"To launch our national rebuilding, I will be asking Congress to approve legislation that produces a $1-trillion investment in infrastructure of the United States, financed through both public and private capital, creating millions of new jobs," he said.

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Republicans, including House speaker Paul Ryan, applauded the proposal, suggesting they may be on board with something that could provide a jolt of economic stimulus.

Mr. Trump also struck a peaceful chord that could sit well with anyone hoping the United States can improve its relationships abroad, contrasting with some of Mr. Trump's earlier and more belligerent statements on trade with China and Mexico in particular.

"Free nations are the best vehicle for expressing the will of the people, and America respects the right of all nations to chart their own path. My job is not to represent the world. My job is to represent the United States of America," he said.

And for anyone concerned that Mr. Trump believes that the stock market is dangerously overvalued – he called the market a "big, fat, ugly bubble" during a presidential debate in September – he now appears to see rising stocks as an alternative to low approval ratings.

In updating Congress on the progress he has made since his inauguration in November, Mr. Trump said: "The stock market has gained almost $3-trillion in value since the election on Nov. 8, a record."

If the stock market is the poll he wants to focus on, investors may believe that he'll do anything to maintain the adulation.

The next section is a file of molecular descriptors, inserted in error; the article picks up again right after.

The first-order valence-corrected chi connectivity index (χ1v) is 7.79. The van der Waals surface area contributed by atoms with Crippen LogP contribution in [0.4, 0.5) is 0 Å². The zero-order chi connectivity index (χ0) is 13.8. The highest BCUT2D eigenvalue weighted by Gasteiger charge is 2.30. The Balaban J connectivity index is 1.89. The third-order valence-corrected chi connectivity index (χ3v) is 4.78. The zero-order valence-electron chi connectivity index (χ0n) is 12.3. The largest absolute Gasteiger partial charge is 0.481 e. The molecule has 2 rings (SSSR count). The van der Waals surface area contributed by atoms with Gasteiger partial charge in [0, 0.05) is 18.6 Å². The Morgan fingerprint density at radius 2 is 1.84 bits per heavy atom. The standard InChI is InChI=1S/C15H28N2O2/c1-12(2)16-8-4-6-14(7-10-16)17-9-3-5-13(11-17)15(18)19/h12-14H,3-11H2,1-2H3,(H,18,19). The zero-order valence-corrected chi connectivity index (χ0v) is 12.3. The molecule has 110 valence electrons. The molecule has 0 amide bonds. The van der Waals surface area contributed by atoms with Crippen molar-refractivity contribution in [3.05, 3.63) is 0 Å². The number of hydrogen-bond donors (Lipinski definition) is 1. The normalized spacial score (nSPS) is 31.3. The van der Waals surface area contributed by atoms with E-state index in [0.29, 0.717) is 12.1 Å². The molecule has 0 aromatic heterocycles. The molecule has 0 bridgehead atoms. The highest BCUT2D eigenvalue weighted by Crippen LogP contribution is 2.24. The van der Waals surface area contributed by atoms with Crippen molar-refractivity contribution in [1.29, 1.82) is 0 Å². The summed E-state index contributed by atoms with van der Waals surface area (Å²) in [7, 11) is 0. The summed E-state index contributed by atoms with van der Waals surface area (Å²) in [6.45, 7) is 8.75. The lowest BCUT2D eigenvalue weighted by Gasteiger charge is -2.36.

President Trump's views of the stock market took on a decidedly different tone after becoming elected. Here's a sampling of his recent comments:

"Now, look, we have the worst revival of an economy since the Great Depression. And believe me: We're in a bubble right now. And the only thing that looks good is the stock market, but if you raise interest rates even a little bit, that's going to come crashing down. We are in a big, fat, ugly bubble. And we better be awfully careful." -First presidential debate (Sept. 26) transcript

The world was gloomy before I won – there was no hope. Now the market is up nearly 10% and Christmas spending is over a trillion dollars! -Dec. 26 Twitter posting

Stock market hits new high with longest winning streak in decades. Great level of confidence and optimism – even before tax plan rollout! -Feb. 16 Twitter posting

Great optimism for future of U.S. business, AND JOBS, with the DOW having an 11th straight record close. Big tax & regulation cuts coming! -Feb. 25 Twitter posting


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About the Author
Investing Reporter

David Berman has been writing about business and investing since 1995. He has written for a number of magazines, including Canadian Business and MoneySense. He worked at the Financial Post as an investing writer and daily columnist before moving to the Globe and Mail in 2008. More